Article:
Voice of the Land
Jack and Greg’s House
If you are driving past the Denver Botanic Gardens, you drive right by this lovely Georgian home and may not know that it isn’t part of the Botanic Gardens.
Jack Finlaw and Greg Movesian hired Art of the Land for their first project. They asked us to prune branches before one of their gatherings. I met Jack walking our dogs in Congress park years some earlier when I was an interior designer. After the first project, I had the pleasure of restoring a major focal point of the interior formal gardens which had been covered by overgrown fitzers into the classic Georgian-style Italian garden it was meant to be.
This included installing a fountain featuring a statue of a boy holding a sea monster, a grotto, and a peony garden complemented by roses, lavender, Italian urns, pyramidical evergreen shrubs and boxwood hedges. We also created a lovely “secret garden” surrounded by walls of yews,
a variety of viburnam and boxwood. This is a lovely place to sit and contemplate in the midst of majestic pines, a catawlpa tree, and a locust.
Presently Jack is President and CEO at the University of Colorado Foundation and Greg is Chief Advancement Officer for Denver Scholarship Foundation. They have been community builders with their time and money since they first moved to Denver.
This handsome couple purchased their beloved mansion at 918 York St., across from the Richard C. Campbell House—now the Denver Botanic Gardens House, both of which were designed by architect Jules Jacques Benois Benedict.
This is really where our story begins, with Nancy clearing an area for a party. Which turns out to be the beginning of a vision and a legacy being built by Jack and Greg that has culminated into a cultural force for good. They host fundraisers for the arts, cultural projects, education non-profit organizations and political candidates; a role appropriate for this grand home.
The Georgian, Beaux-Arts style home fit the boys’ aesthetic—both having attended Georgetown University School of Foreign Service and loving the New England and Virginia countryside. They faithfully renovated their landscape to an English garden and the interior to be a bright, lively, and decorative classic of the Georgian English Manor.
Jack and Greg’s home was built in 1924 in a classic Georgian style with many of Benedict’s principal characteristics of Beaux-Arts architecture. Benedict is described as “one of the most flamboyant personalities in Denver’s architectural history” and its greatest master of the Beaux Arts style. Born in Chicago in 1879 he studied architecture in Paris [1902-06] where he attended the Ecole des Beaux-Arts, considered the most prestigious architectural school in the world.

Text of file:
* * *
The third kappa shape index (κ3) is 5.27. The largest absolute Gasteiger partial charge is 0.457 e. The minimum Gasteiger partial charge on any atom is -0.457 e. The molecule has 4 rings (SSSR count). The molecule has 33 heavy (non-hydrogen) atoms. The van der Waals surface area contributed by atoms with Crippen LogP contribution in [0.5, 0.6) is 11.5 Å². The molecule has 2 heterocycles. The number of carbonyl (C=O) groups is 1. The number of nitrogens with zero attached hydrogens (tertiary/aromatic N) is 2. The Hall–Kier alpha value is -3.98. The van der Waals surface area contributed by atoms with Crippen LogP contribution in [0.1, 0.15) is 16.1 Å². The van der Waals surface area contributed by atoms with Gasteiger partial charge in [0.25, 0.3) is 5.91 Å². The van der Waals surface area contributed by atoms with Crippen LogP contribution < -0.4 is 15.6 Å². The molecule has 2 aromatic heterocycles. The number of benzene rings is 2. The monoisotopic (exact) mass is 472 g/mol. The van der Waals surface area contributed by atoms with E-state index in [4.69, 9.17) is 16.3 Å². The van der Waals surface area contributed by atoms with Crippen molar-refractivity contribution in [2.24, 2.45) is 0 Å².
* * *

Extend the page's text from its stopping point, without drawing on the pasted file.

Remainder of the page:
All this history is important to understand from the perspective of Jack and Greg, the young couple who took on the aging property with the intention to return it to it’s appropriate glory. Becoming the homes fourth owners in 1990 at 32 years of age, the once obviously magnificent home was becoming tired if not run-down.
The over half acre lot naturally lent itself to the idealized view of nature expressed by
the English landscape garden. It’s been a process; planting new and coaxing out old vine roses, restoring garden areas, redeveloping the gently rolling lawns, and supporting the old growth trees. Brick pavers were added to existing stairway to complement this secluded, stately residence that is surrounded by mature trees and occupies a unique place in Denver’s Congress Park neighborhood. Greg unearthed a small pond and expanded it into a classic Lily and Fish Pond and garden area with balustrades, pilasters, and urns.
The color pallet of the garden is “Yew” meaning essentially monochromatic green of the coniferous type trees and shrubs. Designed for peace and calm, the interest is in the textures, while splashes of color are minimal. As you walk through the gardens the intimate spaces contain exotic and interesting plants, sculptures, and artifacts all wound together in a quiet forest sheltering Yews, Boxwoods, Peonies, old vine Roses and Wisteria.
The pair were finally able to marry in September 2015 at Saint John’s Episcopal Cathedral and hosted a reception for three hundred guests in their gardens. Art of the Land has enjoyed being a part of the home landscape directed by Jack and Greg’s good works. We wish them many more happy years in their grand English manor.
I asked Greg how it was to live next to the Botanic Gardens. He said it was wonderful. Sometimes he has picnickers in his front yard, but he said, that’s ok too – it’s what one does in an English landscape garden.